Prophylactic oophorectomy: a morphologic and immunohistochemical study.
ABSTRACT The tumorigenesis of ovarian carcinoma is poorly understood. The authors studied morphologic features and immunohistochemical expression patterns of neoplasia-associated markers in prophylactically removed ovaries, normal ovaries, and papillary serous ovarian carcinomas to identify possible preneoplastic changes in ovarian surface epithelium.
Morphologic features and immunohistochemical expression patterns of CA-125, Ki-67, p53, E-cadherin, and Bcl-2 were evaluated in 21 normal ovaries, 31 ovaries that were removed prophylactically for increased carcinoma risk, and 7 ovarian papillary serous carcinomas. Representative slides from formalin-fixed, paraffin-embedded tissue blocks were submitted to immunohistochemical staining and were evaluated independently by three gynecologic pathologists. For statistical analyses, Fisher exact tests, multivariate analyses, Spearman rank correlation coefficients, Wald statistics, Kruskal-Wallis tests, and Mann-Whitney tests were used. Immunohistochemical staining results were correlated with morphologic findings.
The authors found progressive increases in reactivity with the lowest expression in normal ovarian epithelium, stronger expression in epithelium from prophylactically removed ovaries, and the highest expression in carcinomas for Ki-67 and p53. A similar trend was observed for CA-125. Positivity for Ki-67 and p53 was seen predominantly in the epithelium of inclusion cysts and deep invaginations, including those areas that had been identified as hyperplastic or dysplastic on routine hematoxylin and eosin-stained sections.
The current results suggest biologic/molecular evidence for the existence of preneoplastic changes in ovarian surface epithelium and support the previously proposed concept of ovarian dysplasia. Subtle morphologic alterations of the ovarian epithelium may be biologically significant.
- SourceAvailable from: ahrq.govAmerican family physician 12/2006; 74(10):1759-60. · 1.61 Impact Factor
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ABSTRACT: Epithelial ovarian cancer is the most lethal gynecological malignancy among US women. The etiology of this disease, although poorly understood, may involve the ovarian surface epithelium or the epithelium of the fallopian tube fimbriae as the progenitor cell. Disruptions in the transforming growth factor beta (TGFβ) pathway and p53 are frequently found in chemotherapy-resistant serous ovarian tumors. Transgenic mice expressing a dominant negative form of Smad2 (Smad2DN), a downstream transcription factor of the TGFβ signaling pathway, targeted to tissues of the reproductive tract were created on a FVB background. These mice developed epithelium-lined inclusion cysts, a potential precursor lesion to ovarian cancer, which morphologically resembled oviductal epithelium but exhibited protein expression more closely resembling the ovarian surface epithelium. An additional genetic "hit" of p53 deletion was predicted to result in ovarian tumors. Tissue specific deletion of p53 in the ovaries and oviducts alone was attempted through intrabursal or intraoviductal injection of Cre-recombinase expressing adenovirus (AdCreGFP) into p53 (flox/flox) mice. Ovarian bursal cysts were detected in some mice 6 months after intrabursal injection. No pathological abnormalities were detected in mice with intraoviductal injections, which may be related to decreased infectivity of the oviductal epithelium with adenovirus as compared to the ovarian surface epithelium. Bitransgenic mice, expressing both the Smad2DN transgene and p53 (flox/flox), were then exposed to AdCreGFP in the bursa and oviductal lumen. These mice did not develop any additional phenotypes. Exposure to AdCreGFP is not an effective methodology for conditional deletion of floxed genes in oviductal epithelium and tissue specific promoters should be employed in future mouse models of the disease. In addition, a novel phenotype was observed in mice with high expression of the Smad2DN transgene as validated through qPCR analysis, characterized by teratoma-like lesions implicating Smad signaling in teratoma development.PLoS ONE 01/2013; 8(5):e65067. · 3.53 Impact Factor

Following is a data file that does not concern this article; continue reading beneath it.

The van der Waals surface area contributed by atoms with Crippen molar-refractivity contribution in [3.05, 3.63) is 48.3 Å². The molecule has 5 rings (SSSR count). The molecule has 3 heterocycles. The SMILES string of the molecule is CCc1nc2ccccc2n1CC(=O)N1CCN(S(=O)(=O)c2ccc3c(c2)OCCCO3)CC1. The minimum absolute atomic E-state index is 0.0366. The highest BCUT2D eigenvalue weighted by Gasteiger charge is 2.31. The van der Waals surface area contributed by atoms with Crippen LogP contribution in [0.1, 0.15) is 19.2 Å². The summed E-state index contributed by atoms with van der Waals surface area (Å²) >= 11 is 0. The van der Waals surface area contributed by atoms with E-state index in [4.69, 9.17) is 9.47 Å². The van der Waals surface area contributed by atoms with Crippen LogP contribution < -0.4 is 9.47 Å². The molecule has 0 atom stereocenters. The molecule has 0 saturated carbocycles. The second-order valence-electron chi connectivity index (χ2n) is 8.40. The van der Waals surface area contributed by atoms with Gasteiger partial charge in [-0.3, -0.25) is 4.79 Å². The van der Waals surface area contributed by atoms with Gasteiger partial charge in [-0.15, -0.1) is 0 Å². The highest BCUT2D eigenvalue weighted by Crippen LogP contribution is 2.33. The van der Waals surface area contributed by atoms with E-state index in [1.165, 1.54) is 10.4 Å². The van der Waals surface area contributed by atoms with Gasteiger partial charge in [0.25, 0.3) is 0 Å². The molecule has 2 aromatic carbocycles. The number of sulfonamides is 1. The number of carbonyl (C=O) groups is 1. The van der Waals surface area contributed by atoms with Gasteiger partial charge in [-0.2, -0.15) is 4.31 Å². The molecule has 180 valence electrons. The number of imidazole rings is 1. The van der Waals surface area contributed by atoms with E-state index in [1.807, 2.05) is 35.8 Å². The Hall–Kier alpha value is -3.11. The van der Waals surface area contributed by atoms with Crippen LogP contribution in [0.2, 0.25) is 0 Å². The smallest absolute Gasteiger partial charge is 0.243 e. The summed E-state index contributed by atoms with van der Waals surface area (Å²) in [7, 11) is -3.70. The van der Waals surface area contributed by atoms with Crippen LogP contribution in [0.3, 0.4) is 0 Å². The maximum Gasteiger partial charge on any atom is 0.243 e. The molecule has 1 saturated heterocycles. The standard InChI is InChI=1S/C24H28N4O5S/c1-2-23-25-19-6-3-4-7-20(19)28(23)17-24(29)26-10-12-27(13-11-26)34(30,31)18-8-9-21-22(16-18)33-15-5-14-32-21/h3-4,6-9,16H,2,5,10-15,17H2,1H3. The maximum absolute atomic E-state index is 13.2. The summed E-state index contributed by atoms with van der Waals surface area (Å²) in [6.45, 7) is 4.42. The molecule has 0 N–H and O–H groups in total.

- Gynecologic Oncology 10/2012; · 3.93 Impact Factor